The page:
Tesla recalls nearly 54,000 self-driving vehicles programmed to break the law

The autonomous, electric cars and SUVs were programmed to illegally roll through certain stop signs at up to nine kilometres per hour.

The recall covers some S, X, 3 and Y vehicles operating between 2016 and 2022 with Full Self-Driving (FSD) software.

The rolling stop feature applied to all-way, or four-way, stop signs, where every vehicle on a road at an intersection must stop.

In Australia, all-way stop signs are usually only found on remote, rural roads with low visibility but they are common at American intersections, especially for schoolchildren when there is no crossing guard.

Tesla’s Full Self-Driving software could only be used when the driver enabled it in an area with a maximum speed limit of 48 kms per hour (30 mph). The vehicle had to be approaching the intersection below nine kms per hour and, most importantly, Tesla claimed that the software could detect “relevant” moving cars, pedestrians or bicyclists nearby.


However, Tesla’s machine learning system can mistakenly identify objects, according to Philip Koopman, a professor of electrical and computer engineering at Carnegie Mellon University.

“What happens when the FSD decides a child crossing the street is not ‘relevant’ and fails to stop?” he asked.

“This is an unsafe behaviour and should never have been put in vehicles.”

After Tesla’s founder and CEO, Elon Musk, met twice with the National Highway Traffic Safety Administration (NHTSA) in America, Tesla removed the rolling stop software.

The NHTSA has also challenged Tesla’s non-disclosure agreement during its investigation of crashes.

A Californian, Tesla beta driver, who is an untrained person testing the software on public roads, complained to the NHTSA that the Full Self-Driving software caused a crash in November.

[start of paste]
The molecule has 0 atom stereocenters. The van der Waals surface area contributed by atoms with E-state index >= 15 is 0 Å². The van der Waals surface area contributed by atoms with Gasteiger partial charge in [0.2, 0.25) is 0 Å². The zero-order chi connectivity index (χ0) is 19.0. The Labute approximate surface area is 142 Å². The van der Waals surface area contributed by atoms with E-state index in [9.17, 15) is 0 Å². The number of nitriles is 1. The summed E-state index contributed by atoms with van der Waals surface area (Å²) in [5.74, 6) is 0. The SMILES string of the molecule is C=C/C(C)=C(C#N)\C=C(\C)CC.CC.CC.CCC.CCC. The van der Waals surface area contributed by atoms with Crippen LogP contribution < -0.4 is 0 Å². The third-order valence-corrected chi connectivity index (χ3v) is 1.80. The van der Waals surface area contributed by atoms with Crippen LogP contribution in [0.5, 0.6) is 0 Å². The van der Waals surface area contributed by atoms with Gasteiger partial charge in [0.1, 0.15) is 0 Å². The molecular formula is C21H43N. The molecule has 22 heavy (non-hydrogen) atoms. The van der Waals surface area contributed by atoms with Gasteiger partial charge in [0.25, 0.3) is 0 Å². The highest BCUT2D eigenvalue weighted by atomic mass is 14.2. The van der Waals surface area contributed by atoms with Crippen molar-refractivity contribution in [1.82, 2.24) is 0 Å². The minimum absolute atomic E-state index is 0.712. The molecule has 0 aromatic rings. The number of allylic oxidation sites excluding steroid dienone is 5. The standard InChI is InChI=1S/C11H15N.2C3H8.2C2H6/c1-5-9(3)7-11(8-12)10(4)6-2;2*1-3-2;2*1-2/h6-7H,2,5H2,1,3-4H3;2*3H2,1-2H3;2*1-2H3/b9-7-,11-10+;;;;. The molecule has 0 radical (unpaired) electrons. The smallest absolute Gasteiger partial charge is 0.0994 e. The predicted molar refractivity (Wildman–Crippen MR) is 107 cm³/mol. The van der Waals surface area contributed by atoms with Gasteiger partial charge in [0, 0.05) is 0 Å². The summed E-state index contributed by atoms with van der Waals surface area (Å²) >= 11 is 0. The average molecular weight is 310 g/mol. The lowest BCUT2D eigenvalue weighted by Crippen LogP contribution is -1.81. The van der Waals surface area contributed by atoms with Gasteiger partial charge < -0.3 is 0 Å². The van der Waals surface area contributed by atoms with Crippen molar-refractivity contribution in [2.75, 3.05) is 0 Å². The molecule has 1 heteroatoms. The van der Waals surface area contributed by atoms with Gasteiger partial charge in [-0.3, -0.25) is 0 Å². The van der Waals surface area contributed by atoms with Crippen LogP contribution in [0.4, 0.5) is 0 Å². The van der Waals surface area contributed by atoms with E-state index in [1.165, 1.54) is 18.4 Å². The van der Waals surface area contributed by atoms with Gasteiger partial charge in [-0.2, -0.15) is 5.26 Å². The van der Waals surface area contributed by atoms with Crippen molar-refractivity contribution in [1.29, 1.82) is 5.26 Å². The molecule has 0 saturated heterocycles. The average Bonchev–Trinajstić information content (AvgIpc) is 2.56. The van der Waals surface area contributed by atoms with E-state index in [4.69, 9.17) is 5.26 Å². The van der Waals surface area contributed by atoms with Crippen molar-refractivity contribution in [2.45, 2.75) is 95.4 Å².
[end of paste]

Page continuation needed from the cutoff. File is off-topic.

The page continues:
The driver said that a Model Y SUV went into the wrong lane and gave an alert halfway through the turn. The driver tried to turn the wheel to avoid other traffic but the car took control and “forced itself into the incorrect lane” and crashed with another car, the driver reported. Nobody was injured in the crash.

Last year, the NHTSA began a formal investigation into why Tesla’s ‘autopilot’ driver-assist software caused approximately 12 crashes into parked emergency vehicles.

Despite a Tesla statement that the cars cannot drive themselves and drivers must be ready to take action at all times, ‘Passenger Play’ video games were installed on centre touch screens, supposedly for passengers while the vehicles were in motion. In December, Tesla complied with the

NHSTA’s directive to update software to prevent the games from being played while the vehicle was moving

There have been many Tesla crashes worldwide, and dangers include bike lanes not being recognised, electric door handles not extending, cars breaking apart, and their damaged batteries bursting into flame and reigniting.

The self-driving car industry is in its infancy and there are other safety issues ahead, according to Paul Ausick in ’10 Dangers of Self-Driving Cars.’

These include hacking, computer glitches, complacent drivers and autonomous cars failing to recognise the road because of GPS error or heavy rain obscuring the white road lines.

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